Diabetes Basics

What Causes Diabetes: Genes or Environment?

The question whether diabetes is caused by genes or the environment in which an individual is brought up in will perhaps be never answered in black and white. The fact is that diabetes is a result of the interaction of the environment with the genetic makeup of an individual.

A study carried out by the University of Wisconsin proves the point. The Pima Indians are a group of people who live in Arizona are related in terms of DNA to the Pima Indians in Mexico. The study shows that the Pima Indians living in the Sierra Mande mountain range of Mexico have a much lesser chance of developing diabetes than the people of the same group living in Arizona.

Both the populations have a similar rate of obesity. However, the incidence of diabetes in the population of Indians living in Arizona is much higher than the same population that is residing in Mexico. It is as high as 385 in the US as compared to 9 % in Mexico. The Pima Indians living in Mexico are far more active than the Indians living in the US and had a far more nutritious and balanced diet.

This study conclusive proves that people should exercise and eat fewer simple starches and sugars in order to keep away from diabetes. This is especially true if there is genetic propensity to acquire type 2 diabetes, but also holds good for other sections of the population that are not genetically inclined to develop Type 2 diabetes.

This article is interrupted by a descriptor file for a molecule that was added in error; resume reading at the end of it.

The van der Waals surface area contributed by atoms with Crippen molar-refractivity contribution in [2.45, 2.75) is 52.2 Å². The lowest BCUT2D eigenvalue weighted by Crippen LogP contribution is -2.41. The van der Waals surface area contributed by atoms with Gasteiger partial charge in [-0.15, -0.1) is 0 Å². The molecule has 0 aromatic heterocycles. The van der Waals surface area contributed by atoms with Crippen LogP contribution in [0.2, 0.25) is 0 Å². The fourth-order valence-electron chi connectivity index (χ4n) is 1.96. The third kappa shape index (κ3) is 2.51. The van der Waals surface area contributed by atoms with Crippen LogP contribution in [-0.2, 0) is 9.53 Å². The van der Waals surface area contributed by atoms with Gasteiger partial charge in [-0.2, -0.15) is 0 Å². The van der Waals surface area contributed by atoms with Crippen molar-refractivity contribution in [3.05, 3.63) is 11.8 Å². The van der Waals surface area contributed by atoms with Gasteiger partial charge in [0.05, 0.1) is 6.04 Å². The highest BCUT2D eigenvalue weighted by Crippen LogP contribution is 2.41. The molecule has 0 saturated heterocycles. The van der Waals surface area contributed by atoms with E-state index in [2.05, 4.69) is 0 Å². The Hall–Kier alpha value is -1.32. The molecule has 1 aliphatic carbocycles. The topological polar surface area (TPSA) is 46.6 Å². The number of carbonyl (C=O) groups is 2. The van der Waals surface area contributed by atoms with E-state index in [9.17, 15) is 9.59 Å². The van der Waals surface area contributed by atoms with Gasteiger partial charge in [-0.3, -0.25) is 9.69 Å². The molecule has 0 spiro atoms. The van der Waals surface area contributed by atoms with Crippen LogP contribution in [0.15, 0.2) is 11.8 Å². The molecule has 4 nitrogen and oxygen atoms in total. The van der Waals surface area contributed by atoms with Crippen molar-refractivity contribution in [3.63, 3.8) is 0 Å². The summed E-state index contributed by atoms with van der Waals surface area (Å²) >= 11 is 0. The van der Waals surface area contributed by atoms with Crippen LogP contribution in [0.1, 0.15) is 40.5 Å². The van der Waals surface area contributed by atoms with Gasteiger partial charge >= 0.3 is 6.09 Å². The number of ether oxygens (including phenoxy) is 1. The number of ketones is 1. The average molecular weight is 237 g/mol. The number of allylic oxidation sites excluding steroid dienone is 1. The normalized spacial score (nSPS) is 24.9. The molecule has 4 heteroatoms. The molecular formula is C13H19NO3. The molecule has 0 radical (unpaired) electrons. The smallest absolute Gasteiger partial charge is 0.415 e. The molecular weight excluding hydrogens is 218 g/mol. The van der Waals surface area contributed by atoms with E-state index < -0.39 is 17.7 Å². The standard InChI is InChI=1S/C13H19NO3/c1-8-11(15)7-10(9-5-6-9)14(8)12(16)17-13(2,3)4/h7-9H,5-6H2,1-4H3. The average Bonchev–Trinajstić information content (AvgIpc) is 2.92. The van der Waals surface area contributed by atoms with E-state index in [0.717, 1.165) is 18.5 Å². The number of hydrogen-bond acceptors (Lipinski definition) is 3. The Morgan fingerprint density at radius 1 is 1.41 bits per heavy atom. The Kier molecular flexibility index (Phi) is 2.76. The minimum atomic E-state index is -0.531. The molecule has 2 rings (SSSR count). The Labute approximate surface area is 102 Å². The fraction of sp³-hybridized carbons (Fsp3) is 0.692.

In an unrelated development, Dr Peter Baginsky of Santa Rosa California has shown that the Hemoglobin A1C (HBA1c) test is a test that is very effective not only in diagnosing diabetes, but also in determining whether pre-diabetes exists.

He has demonstrated that a test result of 5.8 in the HBA1C test demonstrates a 92 percent chance of being diabetic. This test is more convenient and easier than the fasting glucose test, as no fasting is required and just one sample of blood is sufficient for the test. The fasting glucose test on the other hand requires six samples of blood.